“If England is beaten, why are we sitting in this shelter?” asked Molotov.

            In the days that followed, Stalin studied the German proposal for a four-part pact, and appeared to believe that Hitler was leveling with him.
            Molotov sent a memorandum back to Hitler agreeing to the pact, with minor conditions, including German withdrawal from Finland, access to ports close to the Black Sea, and recognition of a Soviet area of influence  in the direction of the Persian Gulf.

            On December 18, 1940, Hitler issued Directive No. 21, ordering that, even before the conclusion of war with England, the Soviet Union be crushed in a rapid campaign.
            This operation became Barbarossa, named after a 12th century German emperor.  Planning went into high gear, and the word of invasion of Russia leaked everywhere. A spy in the German embassy in Tokyo sent word to Moscow.  Churchill informed his ambassador in Moscow, who passed the word to Molotov.  The State Department in Washington informed the Soviet ambassador.  But Stalin dismissed all these warnings and went off to spend a quiet summer at his estate at Sochi on the Black Sea.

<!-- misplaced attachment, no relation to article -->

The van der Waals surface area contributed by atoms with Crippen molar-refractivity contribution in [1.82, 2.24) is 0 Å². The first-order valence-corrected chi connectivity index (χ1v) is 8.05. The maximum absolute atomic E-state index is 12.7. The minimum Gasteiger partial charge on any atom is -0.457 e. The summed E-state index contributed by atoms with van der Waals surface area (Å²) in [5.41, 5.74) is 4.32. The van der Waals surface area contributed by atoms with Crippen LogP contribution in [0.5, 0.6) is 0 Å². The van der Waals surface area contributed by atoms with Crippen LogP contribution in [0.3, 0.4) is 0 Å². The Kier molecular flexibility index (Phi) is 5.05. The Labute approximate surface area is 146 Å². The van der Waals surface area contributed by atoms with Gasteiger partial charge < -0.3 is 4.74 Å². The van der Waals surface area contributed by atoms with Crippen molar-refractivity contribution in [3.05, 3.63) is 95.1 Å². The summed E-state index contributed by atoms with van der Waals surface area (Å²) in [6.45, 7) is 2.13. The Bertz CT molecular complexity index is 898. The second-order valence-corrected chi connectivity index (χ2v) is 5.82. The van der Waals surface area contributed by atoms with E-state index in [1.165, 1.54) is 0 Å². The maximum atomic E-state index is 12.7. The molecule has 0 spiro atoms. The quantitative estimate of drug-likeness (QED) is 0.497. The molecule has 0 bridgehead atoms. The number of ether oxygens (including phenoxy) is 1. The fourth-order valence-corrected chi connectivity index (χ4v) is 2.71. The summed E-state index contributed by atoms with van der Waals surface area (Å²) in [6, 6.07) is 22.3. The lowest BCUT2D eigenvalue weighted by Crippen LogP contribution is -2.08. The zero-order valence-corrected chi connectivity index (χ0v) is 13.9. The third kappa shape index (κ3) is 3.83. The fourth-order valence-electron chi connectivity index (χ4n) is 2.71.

It is hard for us to imagine the absolute white-hot hatred Hitler had for the Soviet Union. Moscow and Leningrad were to be wiped from the face of the earth—no buildings, no people--- nothing! The order to advance was given at 0300 on the morning of June 22, 1941. One hundred fifty-four German divisions, 18 Finnish, 14 Rumanian divisions swung into action.
            The story of Stalin’s complete inability to understand that Hitler had turned on him is one of the most amazing stories of this period.  For the first several days after the start of Barbarossa, Stalin remained incommunicado.  His staff, frantic as German divisions raced across Russia, could not reach him. 
            And the story of Hitler, who fixed his mind on something to the exclusion of everything else, wrote his own death sentence.  Imagine if he had maintained his pact with Stalin and concentrated on finishing off England.
            Imagine if the U.S. had remained in isolation and not entered the war.


The next meeting of the History Book Club will be Wednesday, January 30th at 7 p.m., at the Library.  The topic will be China in the 20th Century.


Samuel W. Coulbourn